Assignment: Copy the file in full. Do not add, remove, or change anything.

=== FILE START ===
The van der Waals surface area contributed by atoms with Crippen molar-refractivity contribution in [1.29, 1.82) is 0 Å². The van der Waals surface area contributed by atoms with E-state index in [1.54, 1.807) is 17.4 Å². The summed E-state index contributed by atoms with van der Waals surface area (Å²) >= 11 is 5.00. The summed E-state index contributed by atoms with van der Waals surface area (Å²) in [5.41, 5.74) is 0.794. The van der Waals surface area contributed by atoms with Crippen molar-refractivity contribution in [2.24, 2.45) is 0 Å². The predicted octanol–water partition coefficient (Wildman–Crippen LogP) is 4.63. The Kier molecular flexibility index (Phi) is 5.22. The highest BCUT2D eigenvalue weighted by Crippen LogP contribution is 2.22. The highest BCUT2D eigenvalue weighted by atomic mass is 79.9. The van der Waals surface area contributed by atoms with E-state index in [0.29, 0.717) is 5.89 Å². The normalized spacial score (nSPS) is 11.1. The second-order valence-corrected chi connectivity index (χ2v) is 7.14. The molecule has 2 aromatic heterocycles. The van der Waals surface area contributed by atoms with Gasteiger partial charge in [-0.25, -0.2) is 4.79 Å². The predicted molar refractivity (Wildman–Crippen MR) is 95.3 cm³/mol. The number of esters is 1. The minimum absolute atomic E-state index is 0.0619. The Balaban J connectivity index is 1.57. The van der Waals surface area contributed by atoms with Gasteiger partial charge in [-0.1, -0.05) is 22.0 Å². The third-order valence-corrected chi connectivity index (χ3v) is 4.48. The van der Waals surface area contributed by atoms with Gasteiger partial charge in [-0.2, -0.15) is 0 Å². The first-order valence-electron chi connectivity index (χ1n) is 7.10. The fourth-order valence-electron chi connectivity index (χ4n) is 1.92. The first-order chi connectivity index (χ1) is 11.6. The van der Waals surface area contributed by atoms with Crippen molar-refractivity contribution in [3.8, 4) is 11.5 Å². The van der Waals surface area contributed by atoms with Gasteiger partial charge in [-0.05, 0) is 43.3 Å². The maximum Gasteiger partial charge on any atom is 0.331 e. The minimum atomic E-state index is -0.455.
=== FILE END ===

The van der Waals surface area contributed by atoms with Crippen molar-refractivity contribution in [1.29, 1.82) is 0 Å². The van der Waals surface area contributed by atoms with E-state index in [1.54, 1.807) is 17.4 Å². The summed E-state index contributed by atoms with van der Waals surface area (Å²) >= 11 is 5.00. The summed E-state index contributed by atoms with van der Waals surface area (Å²) in [5.41, 5.74) is 0.794. The van der Waals surface area contributed by atoms with Crippen molar-refractivity contribution in [2.24, 2.45) is 0 Å². The predicted octanol–water partition coefficient (Wildman–Crippen LogP) is 4.63. The Kier molecular flexibility index (Phi) is 5.22. The highest BCUT2D eigenvalue weighted by Crippen LogP contribution is 2.22. The highest BCUT2D eigenvalue weighted by atomic mass is 79.9. The van der Waals surface area contributed by atoms with E-state index in [0.29, 0.717) is 5.89 Å². The normalized spacial score (nSPS) is 11.1. The second-order valence-corrected chi connectivity index (χ2v) is 7.14. The molecule has 2 aromatic heterocycles. The van der Waals surface area contributed by atoms with Gasteiger partial charge in [-0.25, -0.2) is 4.79 Å². The predicted molar refractivity (Wildman–Crippen MR) is 95.3 cm³/mol. The number of esters is 1. The minimum absolute atomic E-state index is 0.0619. The Balaban J connectivity index is 1.57. The van der Waals surface area contributed by atoms with Gasteiger partial charge in [-0.1, -0.05) is 22.0 Å². The third-order valence-corrected chi connectivity index (χ3v) is 4.48. The van der Waals surface area contributed by atoms with Gasteiger partial charge in [-0.2, -0.15) is 0 Å². The first-order valence-electron chi connectivity index (χ1n) is 7.10. The fourth-order valence-electron chi connectivity index (χ4n) is 1.92. The first-order chi connectivity index (χ1) is 11.6. The van der Waals surface area contributed by atoms with Crippen molar-refractivity contribution in [3.8, 4) is 11.5 Å². The van der Waals surface area contributed by atoms with Gasteiger partial charge in [-0.05, 0) is 43.3 Å². The maximum Gasteiger partial charge on any atom is 0.331 e. The minimum atomic E-state index is -0.455.